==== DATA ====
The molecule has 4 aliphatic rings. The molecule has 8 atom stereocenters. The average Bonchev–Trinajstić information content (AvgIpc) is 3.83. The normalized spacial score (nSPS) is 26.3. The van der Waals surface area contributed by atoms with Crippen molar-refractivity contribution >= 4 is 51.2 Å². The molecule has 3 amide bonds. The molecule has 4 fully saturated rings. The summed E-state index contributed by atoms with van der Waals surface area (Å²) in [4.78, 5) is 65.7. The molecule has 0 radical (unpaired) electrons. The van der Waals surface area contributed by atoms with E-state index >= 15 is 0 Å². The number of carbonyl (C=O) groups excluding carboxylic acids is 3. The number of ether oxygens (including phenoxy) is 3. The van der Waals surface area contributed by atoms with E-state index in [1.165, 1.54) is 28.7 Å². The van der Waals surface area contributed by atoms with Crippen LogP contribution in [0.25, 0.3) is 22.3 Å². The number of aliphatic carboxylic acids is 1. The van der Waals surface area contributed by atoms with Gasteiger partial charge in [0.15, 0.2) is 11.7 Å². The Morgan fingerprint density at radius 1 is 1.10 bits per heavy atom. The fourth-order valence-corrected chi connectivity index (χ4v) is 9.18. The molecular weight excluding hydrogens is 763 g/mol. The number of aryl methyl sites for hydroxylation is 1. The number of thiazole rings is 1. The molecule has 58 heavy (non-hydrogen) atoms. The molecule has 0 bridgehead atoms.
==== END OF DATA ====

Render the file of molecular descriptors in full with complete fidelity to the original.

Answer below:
The molecule has 4 aliphatic rings. The molecule has 8 atom stereocenters. The average Bonchev–Trinajstić information content (AvgIpc) is 3.83. The normalized spacial score (nSPS) is 26.3. The van der Waals surface area contributed by atoms with Crippen molar-refractivity contribution >= 4 is 51.2 Å². The molecule has 3 amide bonds. The molecule has 4 fully saturated rings. The summed E-state index contributed by atoms with van der Waals surface area (Å²) in [4.78, 5) is 65.7. The molecule has 0 radical (unpaired) electrons. The van der Waals surface area contributed by atoms with E-state index >= 15 is 0 Å². The number of carbonyl (C=O) groups excluding carboxylic acids is 3. The number of ether oxygens (including phenoxy) is 3. The van der Waals surface area contributed by atoms with E-state index in [1.165, 1.54) is 28.7 Å². The van der Waals surface area contributed by atoms with Crippen LogP contribution in [0.25, 0.3) is 22.3 Å². The number of aliphatic carboxylic acids is 1. The van der Waals surface area contributed by atoms with Gasteiger partial charge in [0.15, 0.2) is 11.7 Å². The Morgan fingerprint density at radius 1 is 1.10 bits per heavy atom. The fourth-order valence-corrected chi connectivity index (χ4v) is 9.18. The molecular weight excluding hydrogens is 763 g/mol. The number of aryl methyl sites for hydroxylation is 1. The number of thiazole rings is 1. The molecule has 58 heavy (non-hydrogen) atoms. The molecule has 0 bridgehead atoms.